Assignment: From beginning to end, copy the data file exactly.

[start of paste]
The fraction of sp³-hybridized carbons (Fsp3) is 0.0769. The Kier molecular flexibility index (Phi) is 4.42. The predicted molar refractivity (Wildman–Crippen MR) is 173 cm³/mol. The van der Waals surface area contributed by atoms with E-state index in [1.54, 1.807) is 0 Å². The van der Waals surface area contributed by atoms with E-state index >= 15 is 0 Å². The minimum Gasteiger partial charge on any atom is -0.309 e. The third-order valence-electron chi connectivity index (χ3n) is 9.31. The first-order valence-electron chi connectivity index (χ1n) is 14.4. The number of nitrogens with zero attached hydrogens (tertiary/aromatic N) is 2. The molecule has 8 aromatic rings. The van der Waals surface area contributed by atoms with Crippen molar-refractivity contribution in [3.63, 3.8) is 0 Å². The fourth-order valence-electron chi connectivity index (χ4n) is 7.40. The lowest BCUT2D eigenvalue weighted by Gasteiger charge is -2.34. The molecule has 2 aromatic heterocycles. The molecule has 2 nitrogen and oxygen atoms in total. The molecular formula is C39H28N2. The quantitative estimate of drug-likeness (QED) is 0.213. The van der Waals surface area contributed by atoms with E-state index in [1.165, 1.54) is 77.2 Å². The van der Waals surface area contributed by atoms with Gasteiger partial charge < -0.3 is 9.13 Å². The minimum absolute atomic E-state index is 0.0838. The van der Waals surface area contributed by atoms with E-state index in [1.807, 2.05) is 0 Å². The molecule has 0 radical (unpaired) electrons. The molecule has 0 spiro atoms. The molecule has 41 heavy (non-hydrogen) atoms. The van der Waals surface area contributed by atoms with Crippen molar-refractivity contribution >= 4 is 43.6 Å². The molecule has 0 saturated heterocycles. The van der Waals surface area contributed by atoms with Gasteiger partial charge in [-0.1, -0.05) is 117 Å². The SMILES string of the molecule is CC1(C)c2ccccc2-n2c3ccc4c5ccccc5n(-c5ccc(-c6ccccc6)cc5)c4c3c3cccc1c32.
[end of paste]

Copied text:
The fraction of sp³-hybridized carbons (Fsp3) is 0.0769. The Kier molecular flexibility index (Phi) is 4.42. The predicted molar refractivity (Wildman–Crippen MR) is 173 cm³/mol. The van der Waals surface area contributed by atoms with E-state index in [1.54, 1.807) is 0 Å². The van der Waals surface area contributed by atoms with E-state index >= 15 is 0 Å². The minimum Gasteiger partial charge on any atom is -0.309 e. The third-order valence-electron chi connectivity index (χ3n) is 9.31. The first-order valence-electron chi connectivity index (χ1n) is 14.4. The number of nitrogens with zero attached hydrogens (tertiary/aromatic N) is 2. The molecule has 8 aromatic rings. The van der Waals surface area contributed by atoms with Crippen molar-refractivity contribution in [3.63, 3.8) is 0 Å². The fourth-order valence-electron chi connectivity index (χ4n) is 7.40. The lowest BCUT2D eigenvalue weighted by Gasteiger charge is -2.34. The molecule has 2 aromatic heterocycles. The molecule has 2 nitrogen and oxygen atoms in total. The molecular formula is C39H28N2. The quantitative estimate of drug-likeness (QED) is 0.213. The van der Waals surface area contributed by atoms with E-state index in [1.165, 1.54) is 77.2 Å². The van der Waals surface area contributed by atoms with Gasteiger partial charge < -0.3 is 9.13 Å². The minimum absolute atomic E-state index is 0.0838. The van der Waals surface area contributed by atoms with E-state index in [1.807, 2.05) is 0 Å². The molecule has 0 radical (unpaired) electrons. The molecule has 0 spiro atoms. The molecule has 41 heavy (non-hydrogen) atoms. The van der Waals surface area contributed by atoms with Crippen molar-refractivity contribution >= 4 is 43.6 Å². The molecule has 0 saturated heterocycles. The van der Waals surface area contributed by atoms with Gasteiger partial charge in [-0.1, -0.05) is 117 Å². The SMILES string of the molecule is CC1(C)c2ccccc2-n2c3ccc4c5ccccc5n(-c5ccc(-c6ccccc6)cc5)c4c3c3cccc1c32.